“Plus size shopping is more like a carefully plotted exercise in torture. Before we can even get to the actual clothes, we should talk about the stores. Often plus size retailers don’t exist in malls at all. They are usually hidden away in strip malls next to grocery stores and big-box superstores. A day of shopping requires 60% driving from one place to another rather than a heated/air conditioned stroll from one to the next. On the rare occasion, you find a store in a mall carrying larger sizes they are usually poorly stocked, small and hidden in the dusty back corner, implying that just because you aren’t a size 2 you should be hidden away. Shopping for a wedding dress literally gave me anxiety and left me crying in a very un-say-yes-to-the-dress way. And I was one of the lucky few able to find any dresses I could actually try on before buying although it did need a tonne of alterations when I finally got it.”- Christina Suddard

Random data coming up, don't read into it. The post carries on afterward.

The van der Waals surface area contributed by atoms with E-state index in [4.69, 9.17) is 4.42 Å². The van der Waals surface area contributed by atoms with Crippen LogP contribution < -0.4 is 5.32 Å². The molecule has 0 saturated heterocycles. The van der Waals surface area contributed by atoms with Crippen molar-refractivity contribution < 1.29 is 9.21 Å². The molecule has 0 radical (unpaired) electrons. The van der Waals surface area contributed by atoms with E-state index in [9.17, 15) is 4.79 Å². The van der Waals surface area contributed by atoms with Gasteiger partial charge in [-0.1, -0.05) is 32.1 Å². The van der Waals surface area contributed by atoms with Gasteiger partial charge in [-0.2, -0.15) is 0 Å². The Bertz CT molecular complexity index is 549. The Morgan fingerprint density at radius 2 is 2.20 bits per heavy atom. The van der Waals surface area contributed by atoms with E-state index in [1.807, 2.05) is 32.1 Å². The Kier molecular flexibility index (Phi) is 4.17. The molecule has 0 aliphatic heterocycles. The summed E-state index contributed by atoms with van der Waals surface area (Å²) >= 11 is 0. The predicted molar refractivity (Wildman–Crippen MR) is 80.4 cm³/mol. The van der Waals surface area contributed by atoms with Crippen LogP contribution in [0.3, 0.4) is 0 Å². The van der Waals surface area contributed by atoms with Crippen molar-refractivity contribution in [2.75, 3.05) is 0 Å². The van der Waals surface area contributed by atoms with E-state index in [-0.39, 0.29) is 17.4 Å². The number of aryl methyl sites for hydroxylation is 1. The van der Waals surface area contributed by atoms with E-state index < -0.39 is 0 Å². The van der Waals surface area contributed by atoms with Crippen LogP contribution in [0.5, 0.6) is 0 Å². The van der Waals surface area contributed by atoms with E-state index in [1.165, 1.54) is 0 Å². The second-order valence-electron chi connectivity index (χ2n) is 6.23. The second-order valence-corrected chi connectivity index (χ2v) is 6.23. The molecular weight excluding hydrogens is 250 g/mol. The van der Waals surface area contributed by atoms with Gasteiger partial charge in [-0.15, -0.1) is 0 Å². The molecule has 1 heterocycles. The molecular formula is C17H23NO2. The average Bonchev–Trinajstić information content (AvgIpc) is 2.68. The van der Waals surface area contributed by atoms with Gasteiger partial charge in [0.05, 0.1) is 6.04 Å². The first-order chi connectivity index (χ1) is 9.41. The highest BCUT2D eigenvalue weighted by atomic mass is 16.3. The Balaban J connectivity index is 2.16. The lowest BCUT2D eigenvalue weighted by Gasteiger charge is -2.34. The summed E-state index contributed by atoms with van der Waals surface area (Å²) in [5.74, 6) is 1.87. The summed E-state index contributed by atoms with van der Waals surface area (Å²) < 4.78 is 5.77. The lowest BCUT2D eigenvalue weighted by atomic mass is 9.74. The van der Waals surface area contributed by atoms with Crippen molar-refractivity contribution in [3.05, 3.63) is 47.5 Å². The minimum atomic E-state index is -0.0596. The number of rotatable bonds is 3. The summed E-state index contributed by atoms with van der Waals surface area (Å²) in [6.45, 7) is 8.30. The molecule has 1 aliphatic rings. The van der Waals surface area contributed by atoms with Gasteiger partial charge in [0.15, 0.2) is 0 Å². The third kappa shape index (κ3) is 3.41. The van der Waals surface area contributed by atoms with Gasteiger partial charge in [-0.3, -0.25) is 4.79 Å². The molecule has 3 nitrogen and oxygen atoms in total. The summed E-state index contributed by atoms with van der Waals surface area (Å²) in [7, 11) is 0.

“Often plus sizes are only carried online (which furthers the view of fat bodies not leaving the house, but anyway…) it’s obviously a huge limitation that straight sizes don’t deal with.” – Amber Sara


Plus Size Modeling

“Plus-sized women are only seen in modeling if they have the fat in the ‘right places,’ and they must be very tall, as well. Fat doesn’t uniformly deposit on all women/people. In general, modeling doesn’t reflect the general American population very well, at all.” – Amy Collins


“Women of varying proportions and sizes are still not adequately represented.” – LM